Jul 19, 2013 | Post by: Prateek Agarwal No Comments

Introduction to the Bill of Exchange

Click Here To Download PDF

A negotiable instrument is a signed writing, containing an unconditional promise or order to pay a fixed sum of money, to order or bearer, on demand at a definite time. Examples include promissory includes which are two party instruments and drafts which are three party instruments.

Alternative Definition: A negotiable instrument is a document guaranteeing the payment of a specific amount of money, either on demand, or at a set time.

A draft is the signed order of the drawer, given to a drawee who in possession of money to which the drawer is entitled, to pay a sum of money to a third party, the payee, on demand or at a definite time. A check is a form of draft, which is drawn on a bank and payable on demand. The three parties include the drawer, the drawee bank and the payee.

Image 1

The bill of exchange is a specialized type of international draft commonly used to expedite foreign money payments in many types of international transactions. Draft is used more in the U.S. while bills of exchange are used primarily outside the U.S.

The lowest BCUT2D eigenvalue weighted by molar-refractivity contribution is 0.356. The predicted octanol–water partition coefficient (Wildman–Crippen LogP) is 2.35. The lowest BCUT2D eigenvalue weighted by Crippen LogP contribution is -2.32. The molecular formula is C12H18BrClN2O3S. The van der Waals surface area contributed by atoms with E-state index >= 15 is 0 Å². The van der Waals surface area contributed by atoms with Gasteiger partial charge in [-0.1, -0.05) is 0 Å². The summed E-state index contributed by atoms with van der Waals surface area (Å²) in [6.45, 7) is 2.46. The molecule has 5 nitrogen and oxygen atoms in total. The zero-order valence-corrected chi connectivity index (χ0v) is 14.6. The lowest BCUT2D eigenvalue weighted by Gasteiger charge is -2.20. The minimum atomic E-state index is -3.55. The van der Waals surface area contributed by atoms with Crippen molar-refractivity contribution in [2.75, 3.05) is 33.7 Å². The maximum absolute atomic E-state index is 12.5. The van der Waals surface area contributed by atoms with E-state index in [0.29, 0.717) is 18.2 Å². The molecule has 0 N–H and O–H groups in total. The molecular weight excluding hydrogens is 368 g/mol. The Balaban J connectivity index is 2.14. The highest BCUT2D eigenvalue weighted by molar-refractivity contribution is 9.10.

A documentary draft is used to expire payment in a documentary sale.

These negotiable instruments can serve two purposes:

  1. They act as a substitute for money

  2. They act as a financing or credit service

Leave a Reply

  • About The Intelligent Economist

    - Listed in the Top 30 Economics related websites by EconomicsDegree.net

    - Used by high school and college students as the go to source for learning Economics.

    FREE NEW BENEFIT!

    By popular demand, now on The Intelligent Economist, you can freely download every article as a PDF by clicking on the PDF icon above each one!

    We always appreciate feedback!

  • Sign up for Blog Updates

    * = required field
%d bloggers like this: